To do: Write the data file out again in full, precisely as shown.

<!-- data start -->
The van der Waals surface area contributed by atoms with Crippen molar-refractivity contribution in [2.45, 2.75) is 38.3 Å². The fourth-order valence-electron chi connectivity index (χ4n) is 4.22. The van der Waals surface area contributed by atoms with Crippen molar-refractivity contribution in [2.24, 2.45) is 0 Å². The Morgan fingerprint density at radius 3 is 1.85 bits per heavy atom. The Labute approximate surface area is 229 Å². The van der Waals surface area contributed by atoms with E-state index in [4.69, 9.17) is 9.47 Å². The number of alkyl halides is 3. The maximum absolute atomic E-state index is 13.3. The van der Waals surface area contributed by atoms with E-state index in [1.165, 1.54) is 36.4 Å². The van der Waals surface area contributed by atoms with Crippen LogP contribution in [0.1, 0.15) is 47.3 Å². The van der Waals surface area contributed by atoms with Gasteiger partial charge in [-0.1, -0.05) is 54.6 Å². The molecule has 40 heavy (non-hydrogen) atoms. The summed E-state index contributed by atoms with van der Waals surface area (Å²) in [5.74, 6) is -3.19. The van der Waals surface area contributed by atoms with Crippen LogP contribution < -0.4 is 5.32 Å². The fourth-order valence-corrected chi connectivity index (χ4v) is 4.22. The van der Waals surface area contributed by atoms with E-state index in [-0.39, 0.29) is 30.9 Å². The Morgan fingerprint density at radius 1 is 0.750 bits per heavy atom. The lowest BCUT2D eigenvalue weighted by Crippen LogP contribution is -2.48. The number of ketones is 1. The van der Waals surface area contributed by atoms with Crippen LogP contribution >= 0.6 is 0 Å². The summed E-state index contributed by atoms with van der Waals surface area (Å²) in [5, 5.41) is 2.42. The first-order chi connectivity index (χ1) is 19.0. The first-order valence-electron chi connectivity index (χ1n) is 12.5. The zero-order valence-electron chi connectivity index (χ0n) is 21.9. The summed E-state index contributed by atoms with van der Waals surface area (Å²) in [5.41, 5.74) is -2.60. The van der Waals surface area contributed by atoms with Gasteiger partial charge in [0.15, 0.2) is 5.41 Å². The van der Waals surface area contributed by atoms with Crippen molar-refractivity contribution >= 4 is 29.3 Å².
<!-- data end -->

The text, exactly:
The van der Waals surface area contributed by atoms with Crippen molar-refractivity contribution in [2.45, 2.75) is 38.3 Å². The fourth-order valence-electron chi connectivity index (χ4n) is 4.22. The van der Waals surface area contributed by atoms with Crippen molar-refractivity contribution in [2.24, 2.45) is 0 Å². The Morgan fingerprint density at radius 3 is 1.85 bits per heavy atom. The Labute approximate surface area is 229 Å². The van der Waals surface area contributed by atoms with E-state index in [4.69, 9.17) is 9.47 Å². The number of alkyl halides is 3. The maximum absolute atomic E-state index is 13.3. The van der Waals surface area contributed by atoms with E-state index in [1.165, 1.54) is 36.4 Å². The van der Waals surface area contributed by atoms with Crippen LogP contribution in [0.1, 0.15) is 47.3 Å². The van der Waals surface area contributed by atoms with Gasteiger partial charge in [-0.1, -0.05) is 54.6 Å². The molecule has 40 heavy (non-hydrogen) atoms. The summed E-state index contributed by atoms with van der Waals surface area (Å²) in [5.74, 6) is -3.19. The van der Waals surface area contributed by atoms with Crippen LogP contribution < -0.4 is 5.32 Å². The fourth-order valence-corrected chi connectivity index (χ4v) is 4.22. The van der Waals surface area contributed by atoms with E-state index in [-0.39, 0.29) is 30.9 Å². The Morgan fingerprint density at radius 1 is 0.750 bits per heavy atom. The lowest BCUT2D eigenvalue weighted by Crippen LogP contribution is -2.48. The number of ketones is 1. The van der Waals surface area contributed by atoms with Crippen LogP contribution >= 0.6 is 0 Å². The summed E-state index contributed by atoms with van der Waals surface area (Å²) in [5, 5.41) is 2.42. The first-order chi connectivity index (χ1) is 19.0. The first-order valence-electron chi connectivity index (χ1n) is 12.5. The zero-order valence-electron chi connectivity index (χ0n) is 21.9. The summed E-state index contributed by atoms with van der Waals surface area (Å²) in [5.41, 5.74) is -2.60. The van der Waals surface area contributed by atoms with Gasteiger partial charge in [0.15, 0.2) is 5.41 Å². The van der Waals surface area contributed by atoms with Crippen molar-refractivity contribution >= 4 is 29.3 Å².